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Wage and Hour Division
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Wage and Hour Division (WHD)

Overtime Rule Listening Sessions

The Wage and Hour Division of the U.S. Department of Labor has announced that in the upcoming weeks it will hold public listening sessions to gather views on the Part 541 white collar exemption regulations, often referred to as the “Overtime Rule.” Issued under the Fair Labor Standards Act, these regulations implement exemptions from overtime pay requirements for executive, administrative, professional, and certain other employees. The Department plans to update the Overtime Rule and is interested in hearing the views and ideas of participants on possible revisions to the regulations.

Sessions will be held in the following cities

OT Listening Sessions

There is no fee to attend the listening sessions; however, registration is required. Session Registration

September 7, 2018, 10am-12pm
Intercontinental Buckhead Atlanta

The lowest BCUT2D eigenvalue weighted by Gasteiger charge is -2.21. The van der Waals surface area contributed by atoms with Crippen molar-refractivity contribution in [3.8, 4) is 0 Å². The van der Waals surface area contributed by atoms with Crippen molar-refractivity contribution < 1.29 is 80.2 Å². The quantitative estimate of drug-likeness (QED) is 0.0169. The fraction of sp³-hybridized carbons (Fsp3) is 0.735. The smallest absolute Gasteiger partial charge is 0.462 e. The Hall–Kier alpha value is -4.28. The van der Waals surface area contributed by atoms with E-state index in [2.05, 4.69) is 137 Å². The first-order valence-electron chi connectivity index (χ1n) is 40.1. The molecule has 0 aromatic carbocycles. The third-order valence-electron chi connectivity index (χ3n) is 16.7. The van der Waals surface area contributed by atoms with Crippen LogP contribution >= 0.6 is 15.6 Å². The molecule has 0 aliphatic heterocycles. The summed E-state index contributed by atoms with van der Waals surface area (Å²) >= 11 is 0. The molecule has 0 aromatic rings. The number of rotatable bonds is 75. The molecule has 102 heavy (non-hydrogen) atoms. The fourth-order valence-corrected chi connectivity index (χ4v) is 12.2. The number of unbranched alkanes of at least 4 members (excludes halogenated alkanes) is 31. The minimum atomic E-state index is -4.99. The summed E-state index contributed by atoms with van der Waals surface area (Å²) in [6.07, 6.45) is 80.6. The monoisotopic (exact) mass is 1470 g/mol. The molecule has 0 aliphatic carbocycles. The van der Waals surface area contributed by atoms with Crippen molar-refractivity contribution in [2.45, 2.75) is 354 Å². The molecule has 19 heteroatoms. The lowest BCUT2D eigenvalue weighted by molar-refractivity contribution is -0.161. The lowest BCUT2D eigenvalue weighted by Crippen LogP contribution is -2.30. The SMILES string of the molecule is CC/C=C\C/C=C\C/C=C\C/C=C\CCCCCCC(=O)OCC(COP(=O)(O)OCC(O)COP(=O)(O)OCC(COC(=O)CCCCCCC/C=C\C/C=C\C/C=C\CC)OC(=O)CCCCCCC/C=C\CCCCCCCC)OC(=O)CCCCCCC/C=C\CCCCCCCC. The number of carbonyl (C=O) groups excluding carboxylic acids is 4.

3315 Peachtree Rd NE- Trippe Room
Atlanta, GA

September 11, 2018, 10am-12pm
Jackson Federal Building
912 2nd Ave., Auditorium
Seattle, WA

September 13, 2018, 10am-12pm
Holiday Inn Country Club Plaza
One E 45th St, -Ballroom A/B
Kansas City, MO

September 14, 2018, 10am-12pm
Remington Arms Room
DFC- Building 41
Denver, CO

September 24, 2018, 10am-12pm
Rhode Island Convention Center
1 Sabin Street- Room 551A/B
Providence, RI


The Department seeks public input on questions such as:

  • What is the appropriate salary level (or range of salary levels) above which the overtime exemptions for bona fide executive, administrative, or professional employees may apply?
    • Why?
  • What benefits and costs to employees and employers might accompany an increased salary level?
    • How would an increased salary level affect real wages (e.g., increasing overtime pay for employees whose current salaries are below a new level but above the current threshold)?
    • Could an increased salary level reduce litigation costs by reducing the number of employees whose exemption status is unclear?
    • Could this additional certainty produce other benefits for employees and employers?
  • What is the best methodology to determine an updated salary level?
    • Should the update derive from wage growth, cost-of-living increases, actual wages paid to employees, or some other measure?
  • Should the Department more regularly update the standard salary level and the total-annual-compensation level for highly compensated employees?
    • If so, how should these updates be made?
    • How frequently should updates occur?
    • What benefits, if any, could result from more frequent updates?

Additional Information